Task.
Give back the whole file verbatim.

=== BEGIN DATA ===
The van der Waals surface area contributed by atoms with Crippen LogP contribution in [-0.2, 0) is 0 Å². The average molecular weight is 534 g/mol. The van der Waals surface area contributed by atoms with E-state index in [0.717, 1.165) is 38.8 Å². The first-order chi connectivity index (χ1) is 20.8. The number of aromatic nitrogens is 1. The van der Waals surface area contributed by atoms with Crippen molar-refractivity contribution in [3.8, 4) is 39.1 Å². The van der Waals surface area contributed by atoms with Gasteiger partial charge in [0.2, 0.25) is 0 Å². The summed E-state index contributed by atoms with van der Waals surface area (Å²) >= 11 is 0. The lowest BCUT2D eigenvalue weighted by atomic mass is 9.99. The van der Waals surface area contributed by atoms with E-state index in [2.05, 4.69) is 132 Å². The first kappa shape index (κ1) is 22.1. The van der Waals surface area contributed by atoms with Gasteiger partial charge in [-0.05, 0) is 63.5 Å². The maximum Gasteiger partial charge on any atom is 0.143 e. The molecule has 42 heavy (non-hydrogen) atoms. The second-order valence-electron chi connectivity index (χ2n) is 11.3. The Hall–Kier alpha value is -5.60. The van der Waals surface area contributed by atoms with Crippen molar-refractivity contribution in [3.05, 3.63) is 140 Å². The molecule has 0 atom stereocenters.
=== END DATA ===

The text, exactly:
The van der Waals surface area contributed by atoms with Crippen LogP contribution in [-0.2, 0) is 0 Å². The average molecular weight is 534 g/mol. The van der Waals surface area contributed by atoms with E-state index in [0.717, 1.165) is 38.8 Å². The first-order chi connectivity index (χ1) is 20.8. The number of aromatic nitrogens is 1. The van der Waals surface area contributed by atoms with Crippen molar-refractivity contribution in [3.8, 4) is 39.1 Å². The van der Waals surface area contributed by atoms with Gasteiger partial charge in [0.2, 0.25) is 0 Å². The summed E-state index contributed by atoms with van der Waals surface area (Å²) >= 11 is 0. The lowest BCUT2D eigenvalue weighted by atomic mass is 9.99. The van der Waals surface area contributed by atoms with E-state index in [2.05, 4.69) is 132 Å². The first kappa shape index (κ1) is 22.1. The van der Waals surface area contributed by atoms with Gasteiger partial charge in [-0.05, 0) is 63.5 Å². The maximum Gasteiger partial charge on any atom is 0.143 e. The molecule has 42 heavy (non-hydrogen) atoms. The second-order valence-electron chi connectivity index (χ2n) is 11.3. The Hall–Kier alpha value is -5.60. The van der Waals surface area contributed by atoms with Crippen molar-refractivity contribution in [3.05, 3.63) is 140 Å². The molecule has 0 atom stereocenters.